The Tobin Health Center, where the new maternity center is located, welcomes any Ugandan woman. Shemesh, the chairman of the Adat Shalom Emanuel congregation in Rehovot, has enlisted her professional background as a midwife to help the residents of Abayudaya.
It all began about a year ago, when Shemesh arrived in Uganda for the first time and discovered the poor conditions of the centers treating pregnant women.
"I arrived in the villages of the Jewish community in Uganda," she told Ynet. "I spoke to the community's key figures, and asked about was happening there."
According to Shemesh, "they do not have obstetrician services at all. The conditions in the governmental hospital are terrible, and private hospitals are very expensive. This cannot even be compared with Israeli standards."
"There are no monitors and no delivery rooms, many women are still giving birth in their homes, and diseases like malaria, tetanus and TB, that the Western world almost eradicated—are still endangering Uganda's residents, including pregnant women and newborn babies," she said
"The situation is dire, and the villagers have no money at all. Women give birth in their homes, made out of wicker and mud, while lying on dirty mattresses. Therefore, babies are at risk of getting infected the minute they are born. If a woman bleeds heavily during labor, she might die and no one will be there to help her," Shemesh stated.
Israeli midwives to assist African counterpart
The visit prompted Shemesh to promote a fund-raising campaign, which eventually raised $12,000 for the recently opened Shifra and Puah maternity center. A mass funding campaign has also been established for the benefit of the project (donations can be made here).
"The rabbi of the local Jewish community, Gershom Sizomu, and the directors of the medical center allocated four rooms for the use of the birth center," Shemesh said.
"We bought beds, baby cribs, sets of medical equipment, medicines, pulse monitors. We set up an array of equipment. We bought an incubator, something they had never seen before. When the local women and midwives came in, they simply could not believe their eyes," she added.
The opening ceremony of the center was a touching event that included song and dance, as customary by the community. Since its opening, the center assisted in two births—the first the night after its opening.
"In the meantime, the center is being run by local midwives, and we hope to establish a system in which midwives from Israel and around the globe come to the center on a monthly basis to reinforce and teach local midwives new delivery techniques and new methods for treating pregnant women," Shemesh concluded.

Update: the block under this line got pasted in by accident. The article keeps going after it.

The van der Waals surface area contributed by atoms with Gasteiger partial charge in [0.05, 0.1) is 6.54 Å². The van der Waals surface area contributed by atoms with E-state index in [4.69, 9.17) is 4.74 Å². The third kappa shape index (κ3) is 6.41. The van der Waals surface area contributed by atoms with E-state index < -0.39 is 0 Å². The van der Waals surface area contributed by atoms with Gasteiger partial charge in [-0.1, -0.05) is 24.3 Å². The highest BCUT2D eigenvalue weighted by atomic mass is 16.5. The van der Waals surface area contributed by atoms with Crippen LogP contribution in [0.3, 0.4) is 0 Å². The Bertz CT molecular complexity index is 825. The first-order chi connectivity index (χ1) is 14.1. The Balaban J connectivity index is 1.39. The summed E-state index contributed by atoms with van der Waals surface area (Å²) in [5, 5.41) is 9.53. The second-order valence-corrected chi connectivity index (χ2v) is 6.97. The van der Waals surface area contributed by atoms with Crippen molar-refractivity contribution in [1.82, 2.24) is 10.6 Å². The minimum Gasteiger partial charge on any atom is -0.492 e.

Abayudaya population estimated at 2,000
The African Jewish community Abayudaya was founded by an army officer, Semei Kakungulu, a Christian who converted to Judaism at the beginning of the 20th century, and was followed by many.
He declared his community was Jewish and circumcised his sons, the members of the community, and himself. When Kakungulu died in 1928, he left most of his land to the Abayudaya community.
The members of Abayudaya practice circumcision, the Torah and its laws, keep kashrut and observe Shabbat. Many of the Abayudaya children were born to families who identified as Jewish and raised their children according to Jewish tradition, but this was not always the case.
In the 1970s, Idi Amin, then president of Uganda, persecuted the community, and as a result, the community dwindled to a few hundred Jews. Even in the 1980s there were violent attempts to eradicate the community—in exactly the same place where a new synagogue now stands.
Today, the Abayudaya's population, who now has stronger ties with the government, is estimated at 2,000 members.
The community has its own health center, two schools, a bakery, a shared community, a guest house, as well as an afforestation plan.
In order to feel like genuine members of the Jewish community, Abayudaya has been demanding official recognition from the State of Israel for the past several years. However, despite the fact that the Jewish Agency recognized the community as Jewish in 2009, the Interior Ministry has yet to decide on their religious status, stating that it is a "complicated situation."
The community itself began to officially convert to Judaism only in the last 20 years, after receiving the assistance and sponsorship of the World Conservative Movement.
In 2009, about a year after completing five years of Conservative rabbinical studies, one of which in Jerusalem—the current community leader, Rabbi Gershom Sizomo, converted about 250 people from Uganda and neighboring countries to Judaism.